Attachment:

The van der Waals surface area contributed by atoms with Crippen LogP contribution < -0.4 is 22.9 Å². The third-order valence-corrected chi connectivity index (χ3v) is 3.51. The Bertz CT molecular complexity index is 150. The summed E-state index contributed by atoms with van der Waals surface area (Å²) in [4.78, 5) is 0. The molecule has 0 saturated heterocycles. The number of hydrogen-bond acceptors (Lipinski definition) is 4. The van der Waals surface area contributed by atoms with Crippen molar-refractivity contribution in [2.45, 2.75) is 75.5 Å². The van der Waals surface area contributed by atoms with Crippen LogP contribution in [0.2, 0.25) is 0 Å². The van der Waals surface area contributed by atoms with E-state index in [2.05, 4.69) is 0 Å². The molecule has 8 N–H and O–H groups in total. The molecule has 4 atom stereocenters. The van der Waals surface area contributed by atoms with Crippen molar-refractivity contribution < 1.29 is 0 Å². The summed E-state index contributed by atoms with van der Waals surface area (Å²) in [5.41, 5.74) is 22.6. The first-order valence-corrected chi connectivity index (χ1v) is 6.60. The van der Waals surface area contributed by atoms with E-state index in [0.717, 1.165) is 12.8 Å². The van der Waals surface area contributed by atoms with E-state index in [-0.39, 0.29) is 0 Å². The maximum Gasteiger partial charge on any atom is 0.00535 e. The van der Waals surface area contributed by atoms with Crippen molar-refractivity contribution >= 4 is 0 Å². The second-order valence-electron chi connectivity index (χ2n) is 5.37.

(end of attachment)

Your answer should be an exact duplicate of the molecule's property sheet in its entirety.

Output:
The van der Waals surface area contributed by atoms with Crippen LogP contribution < -0.4 is 22.9 Å². The third-order valence-corrected chi connectivity index (χ3v) is 3.51. The Bertz CT molecular complexity index is 150. The summed E-state index contributed by atoms with van der Waals surface area (Å²) in [4.78, 5) is 0. The molecule has 0 saturated heterocycles. The number of hydrogen-bond acceptors (Lipinski definition) is 4. The van der Waals surface area contributed by atoms with Crippen molar-refractivity contribution in [2.45, 2.75) is 75.5 Å². The van der Waals surface area contributed by atoms with Crippen LogP contribution in [0.2, 0.25) is 0 Å². The van der Waals surface area contributed by atoms with E-state index in [2.05, 4.69) is 0 Å². The molecule has 8 N–H and O–H groups in total. The molecule has 4 atom stereocenters. The van der Waals surface area contributed by atoms with Crippen molar-refractivity contribution < 1.29 is 0 Å². The summed E-state index contributed by atoms with van der Waals surface area (Å²) in [5.41, 5.74) is 22.6. The first-order valence-corrected chi connectivity index (χ1v) is 6.60. The van der Waals surface area contributed by atoms with E-state index in [0.717, 1.165) is 12.8 Å². The van der Waals surface area contributed by atoms with E-state index in [-0.39, 0.29) is 0 Å². The maximum Gasteiger partial charge on any atom is 0.00535 e. The van der Waals surface area contributed by atoms with Crippen molar-refractivity contribution >= 4 is 0 Å². The second-order valence-electron chi connectivity index (χ2n) is 5.37.